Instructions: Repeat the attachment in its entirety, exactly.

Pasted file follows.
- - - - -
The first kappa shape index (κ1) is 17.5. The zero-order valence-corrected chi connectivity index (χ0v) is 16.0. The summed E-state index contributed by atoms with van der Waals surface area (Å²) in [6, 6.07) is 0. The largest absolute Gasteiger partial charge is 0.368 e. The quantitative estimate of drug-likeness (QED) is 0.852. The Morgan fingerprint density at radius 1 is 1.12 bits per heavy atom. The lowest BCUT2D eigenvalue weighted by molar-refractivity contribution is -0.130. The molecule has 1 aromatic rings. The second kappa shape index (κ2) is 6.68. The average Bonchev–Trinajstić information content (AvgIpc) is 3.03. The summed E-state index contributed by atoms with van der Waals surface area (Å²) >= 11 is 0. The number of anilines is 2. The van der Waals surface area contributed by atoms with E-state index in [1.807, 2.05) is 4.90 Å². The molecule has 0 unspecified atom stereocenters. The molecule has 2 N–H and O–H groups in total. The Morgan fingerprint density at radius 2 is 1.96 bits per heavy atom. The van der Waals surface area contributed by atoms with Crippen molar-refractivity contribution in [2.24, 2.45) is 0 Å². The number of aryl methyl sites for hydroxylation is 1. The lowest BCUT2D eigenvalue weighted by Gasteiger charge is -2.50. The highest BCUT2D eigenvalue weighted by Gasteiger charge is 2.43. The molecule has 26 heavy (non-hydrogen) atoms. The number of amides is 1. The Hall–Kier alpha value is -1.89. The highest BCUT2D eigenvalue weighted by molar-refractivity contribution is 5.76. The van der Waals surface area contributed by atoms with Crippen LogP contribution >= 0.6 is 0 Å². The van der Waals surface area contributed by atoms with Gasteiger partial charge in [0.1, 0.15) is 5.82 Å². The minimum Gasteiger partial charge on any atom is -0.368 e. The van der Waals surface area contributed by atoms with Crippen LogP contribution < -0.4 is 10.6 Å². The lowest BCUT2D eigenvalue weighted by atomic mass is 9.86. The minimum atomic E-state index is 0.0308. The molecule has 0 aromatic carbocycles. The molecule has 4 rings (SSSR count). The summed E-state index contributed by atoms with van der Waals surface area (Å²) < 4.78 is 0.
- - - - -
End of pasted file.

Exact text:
The first kappa shape index (κ1) is 17.5. The zero-order valence-corrected chi connectivity index (χ0v) is 16.0. The summed E-state index contributed by atoms with van der Waals surface area (Å²) in [6, 6.07) is 0. The largest absolute Gasteiger partial charge is 0.368 e. The quantitative estimate of drug-likeness (QED) is 0.852. The Morgan fingerprint density at radius 1 is 1.12 bits per heavy atom. The lowest BCUT2D eigenvalue weighted by molar-refractivity contribution is -0.130. The molecule has 1 aromatic rings. The second kappa shape index (κ2) is 6.68. The average Bonchev–Trinajstić information content (AvgIpc) is 3.03. The summed E-state index contributed by atoms with van der Waals surface area (Å²) >= 11 is 0. The number of anilines is 2. The van der Waals surface area contributed by atoms with E-state index in [1.807, 2.05) is 4.90 Å². The molecule has 0 unspecified atom stereocenters. The molecule has 2 N–H and O–H groups in total. The Morgan fingerprint density at radius 2 is 1.96 bits per heavy atom. The van der Waals surface area contributed by atoms with Crippen molar-refractivity contribution in [2.24, 2.45) is 0 Å². The number of aryl methyl sites for hydroxylation is 1. The lowest BCUT2D eigenvalue weighted by Gasteiger charge is -2.50. The highest BCUT2D eigenvalue weighted by Gasteiger charge is 2.43. The molecule has 26 heavy (non-hydrogen) atoms. The number of amides is 1. The Hall–Kier alpha value is -1.89. The highest BCUT2D eigenvalue weighted by molar-refractivity contribution is 5.76. The van der Waals surface area contributed by atoms with Crippen LogP contribution >= 0.6 is 0 Å². The van der Waals surface area contributed by atoms with Gasteiger partial charge in [0.1, 0.15) is 5.82 Å². The minimum Gasteiger partial charge on any atom is -0.368 e. The van der Waals surface area contributed by atoms with Crippen LogP contribution < -0.4 is 10.6 Å². The lowest BCUT2D eigenvalue weighted by atomic mass is 9.86. The minimum atomic E-state index is 0.0308. The molecule has 0 aromatic carbocycles. The molecule has 4 rings (SSSR count). The summed E-state index contributed by atoms with van der Waals surface area (Å²) < 4.78 is 0.